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Research Seminar Series (RSS)

Sense and Absence: Evidence on Teacher Shocks, Absenteeism and Educational Achievement from Zambia

Wednesday, February 23, 2005 - 12:00pm to 1:30pm

James Habyarimana, Visiting Fellow, Center for Global Development and Assistant Professor, Georgetown University presented Sense and Absence: Evidence on Teacher Shocks, Absenteeism and Educational Achievement from Zambia. Renos Vakis, Economist, Social Risk Management Unit, (Human Development Network), World Bank served as the discussant.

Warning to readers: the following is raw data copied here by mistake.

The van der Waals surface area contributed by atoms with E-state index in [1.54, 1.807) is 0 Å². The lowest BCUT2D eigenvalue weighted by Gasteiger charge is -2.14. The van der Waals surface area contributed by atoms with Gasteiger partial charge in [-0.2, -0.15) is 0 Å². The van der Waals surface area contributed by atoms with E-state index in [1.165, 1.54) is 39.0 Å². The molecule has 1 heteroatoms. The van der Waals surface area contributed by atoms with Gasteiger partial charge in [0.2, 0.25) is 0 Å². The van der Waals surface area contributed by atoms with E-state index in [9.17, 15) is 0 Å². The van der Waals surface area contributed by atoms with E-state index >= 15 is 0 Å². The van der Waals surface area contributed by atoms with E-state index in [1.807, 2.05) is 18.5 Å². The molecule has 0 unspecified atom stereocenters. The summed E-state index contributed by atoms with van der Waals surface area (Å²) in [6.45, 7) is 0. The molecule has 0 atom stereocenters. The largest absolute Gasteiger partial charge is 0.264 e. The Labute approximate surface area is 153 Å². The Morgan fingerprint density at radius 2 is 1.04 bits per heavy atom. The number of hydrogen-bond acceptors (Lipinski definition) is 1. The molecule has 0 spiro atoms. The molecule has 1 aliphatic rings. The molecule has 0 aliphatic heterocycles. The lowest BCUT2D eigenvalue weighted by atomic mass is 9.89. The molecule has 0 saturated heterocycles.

ABSTRACT: We examine the eect of shocks to teacher inputs on child performance in school. We start with a household optimization framework where parents spend optimally in response to teacher and other school inputs. This helps to isolate the impact of shocks to teacher inputs. As a proxy measure for these shocks, we use teacher absenteeism during a 30 day period. Shocks to teacher inputs have a significant impact on learning gains. In a sample of students who remained with the same teacher over the two years for which we have test score data, shocks associated with a 5% increase in the absence rate reduced learning by 4-8 percent of the average gains during the year. The size and precision of these estimates is identical for both Mathematics and English. We document that health problems account for over 60 percent of time spent in absence–this is not surprising in a country deeply aected by the HIV/AIDS epidemic. Tackling health problems of teachers and/or reducing the impact of absences by increasing the public provision of teachers (allowing for substitute teachers) is likely to have positive impacts on learning.

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